The permanent renter protection policy requires landlords to pay tenant moving costs ranging from $2,900 to $4,500 to tenants subject to no-cause evictions or who choose to move if their rents are raised more than 10 percent a year.

The council revoked an exemption for landlords who own just one rental unit, except in limited circumstances. The revised policy is effective immediately, according to reports.

Mon
05
Mar
John Triplett's picture

 Can A Landlord Say No Guns In My Apartments?

 Can I Say No Guns In My Apartments?

 Generally a private landlord can make a decision about whether to say "no guns in my apartments," unless a state  forbids landlords from banning guns in apartments or rental property, according to Denny Dobbins, general legal counsel and vice president of RentPerfect.com.

By John Triplett

State laws vary on the issue of what landlords can mandate regarding saying “no guns in my apartments,” and gun possession in general by tenants in privately owned rental properties.

Landlords and property managers need to be aware of whether their state or local government has specific laws, Dobbins said in an interview with Rental Housing Journal.

Only four states have specific statutes laws regarding guns in apartments and rental properties:

Mon
26
Feb
The Editors's picture

Can Enforcing Nuisance Ordinances Lead To Fair Housing Violation?

Can Enforcing Nuisance Ordinances Lead To Fair Housing Violation?

The Grace Hill training tip of the week focuses on the issue of nuisance ordinances and whether they could lead to Fair Housing Act violations.

By Ellen Clark

Nuisance ordinances aim to keep communities crime free, increase property values, and encourage economic development but many nuisance ordinances include domestic violence incidents in the definition of a “nuisance.”

This can have an adverse impact on victims of domestic violence.

 Assess your nuisance policies and procedures to ensure they do not unfairly discriminate against women, who are more likely to be victims of domestic abuse and are a protected class.

Tue
20
Feb
The Editors's picture

If HUD Calls Do You Have Documentation To Defend Yourself?

If HUD Calls Do You Have Documentation To Defend Yourself?

The Grace Hill training tip of the week focuses on the issue of documentation to help property management professionals defend themselves in the event of a Fair Housing Act discrimination charge.

 By Ellen Clark

Earlier this year, the U.S. Department of Housing and Urban Development (HUD) awarded $37 million to more than 150 national and local organizations working to confront Fair Housing Act violations.

The enforcement will come through testing, filing fair housing complaints, and investigations by these organizations.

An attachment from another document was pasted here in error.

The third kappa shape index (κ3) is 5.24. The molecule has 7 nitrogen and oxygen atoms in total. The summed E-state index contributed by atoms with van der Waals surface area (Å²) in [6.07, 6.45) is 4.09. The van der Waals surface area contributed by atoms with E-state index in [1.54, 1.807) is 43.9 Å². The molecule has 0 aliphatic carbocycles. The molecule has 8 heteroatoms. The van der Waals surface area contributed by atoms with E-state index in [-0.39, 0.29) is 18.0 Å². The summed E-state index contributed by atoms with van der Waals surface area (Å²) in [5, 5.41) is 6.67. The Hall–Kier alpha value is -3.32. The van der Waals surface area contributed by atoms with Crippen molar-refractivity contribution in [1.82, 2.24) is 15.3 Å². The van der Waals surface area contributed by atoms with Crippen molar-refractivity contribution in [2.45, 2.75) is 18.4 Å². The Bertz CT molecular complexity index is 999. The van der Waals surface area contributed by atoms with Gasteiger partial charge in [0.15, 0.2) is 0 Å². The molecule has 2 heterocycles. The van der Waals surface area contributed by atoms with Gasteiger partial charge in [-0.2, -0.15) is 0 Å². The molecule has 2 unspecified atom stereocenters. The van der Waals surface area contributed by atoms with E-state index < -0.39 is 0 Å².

In order to successfully defend your decisions, policies, and practices, as well as demonstrate that all persons were treated the same, your documentation must be complete and contain relevant facts. This seems like a good time to talk about documentation.

Fri
09
Feb
The Editors's picture

Rent Control Does More Harm Than Good New Study Says

Rent Control Does More Harm Than Good New Study Says

A new study by Stanford University professors of rent control in San Francisco concludes that it does more harm than good and can cause housing shortages that reduce the number of low-income people who can live in a city.

Economists Rebecca Diamond, Timothy McQuade and Franklin Qian did the study, “The Effects of Rent Control Expansion on Tenants, Landlords, and Inequality: Evidence from San Francisco.”

“Steadily rising housing rents in many of the U.S.’s large, productive cities has brought the issue of affordable housing to the forefront of the policy debate and reignited the discussion over expanding or enacting rent control provisions,” the report states.

 

Wed
31
Jan
The Editors's picture

Company Appeals To Stop Short-Term Airbnb Rentals At Apartments

Company appeals to stop short-term rentals at its properties

One of the largest owners and operators of apartments in the U.S. wants to stop short-term rentals that violate its leases, and has filed an appeal in California to stop Airbnb from illegally renting its apartments, according to a release.

"We are standing up for the rights of our company and our residents who want and expect to live in peaceful, quiet residential communities," Aimco Executive Vice President of Operations Keith Kimmel, said in the release. "Our residents do not want to live in a de-facto hotel for spring-break partiers, vacationers and other unvetted strangers who disturb the peace at all hours, who have caused significant property damage, and who pose a safety risk to our residents."